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Jarmusch implants routine into Paterson’s DNA. Each day follows an almost identical shape, repeating imagery. An atmospheric score, by Carter Logan, is also circular. The film has a tone and form close to the poetic style it champions—intimate camerawork, posed above figures, patiently watching. There’s a minimalist elegance to the framing, such as the repeated shot of the chair in Paterson’s bedroom, on which his clothes for the day sit waiting to be worn.

Importantly, Paterson offers a counter-American narrative of success that isn’t attached to fame, money, or awards. It understands that the reasons people create are often more mysterious. Paterson writes for himself, and as an ex-Marine, perhaps for reasons he can’t articulate. We don’t need to know why. Paterson engages with a question many writers ask themselves: If I never publish my work and no one reads it, does this mean I am not really a writer? What Jarmusch demonstrates is that making a commitment to a creative life in some form is what matters; that you become a writer simply through the routine commitment to do the writing itself. The film’s final events suggest that writing is ephemeral—as Paterson says, “just words, written on water.”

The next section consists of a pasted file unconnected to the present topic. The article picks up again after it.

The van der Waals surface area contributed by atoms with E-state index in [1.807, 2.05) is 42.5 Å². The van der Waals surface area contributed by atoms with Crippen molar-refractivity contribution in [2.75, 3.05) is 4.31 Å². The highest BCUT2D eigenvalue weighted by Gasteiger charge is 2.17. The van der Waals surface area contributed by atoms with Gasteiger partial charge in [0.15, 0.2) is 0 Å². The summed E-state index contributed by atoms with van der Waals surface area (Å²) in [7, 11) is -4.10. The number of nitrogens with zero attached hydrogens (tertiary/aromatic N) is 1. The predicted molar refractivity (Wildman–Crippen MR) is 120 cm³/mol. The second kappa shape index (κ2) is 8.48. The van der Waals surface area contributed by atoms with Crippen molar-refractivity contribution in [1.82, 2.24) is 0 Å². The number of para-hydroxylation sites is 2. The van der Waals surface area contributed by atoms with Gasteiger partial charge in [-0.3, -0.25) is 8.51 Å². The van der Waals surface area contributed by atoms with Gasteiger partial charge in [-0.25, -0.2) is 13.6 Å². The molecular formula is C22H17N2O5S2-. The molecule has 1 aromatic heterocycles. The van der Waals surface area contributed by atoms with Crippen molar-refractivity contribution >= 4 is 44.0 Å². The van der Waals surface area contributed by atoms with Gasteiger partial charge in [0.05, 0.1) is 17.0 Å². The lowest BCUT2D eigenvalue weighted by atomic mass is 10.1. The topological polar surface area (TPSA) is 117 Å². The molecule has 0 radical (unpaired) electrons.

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Toward the film’s conclusion, Paterson sits alone before the Passaic Falls. A Japanese tourist, brandishing a copy of Williams’ Paterson, joins himHe’s a poet too, and recognizes Paterson as a kindred soul, even when Paterson says he isn’t. “I’m a bus driver,” he declares. The man thinks this is funny, poetic even, and gives Paterson a blank notebook from his collection. “Sometimes empty page presents the most possibilities,” he says. Paterson is moved by the gesture. Later, a new Monday begins; the routine continues. Paterson isn’t alone. He’s one of many molecules in a world that values community over competitiveness, and connection over isolation—the perfect ecosystem for creativity.

* A version of this essay was originally published by Fandor on December 28, 2016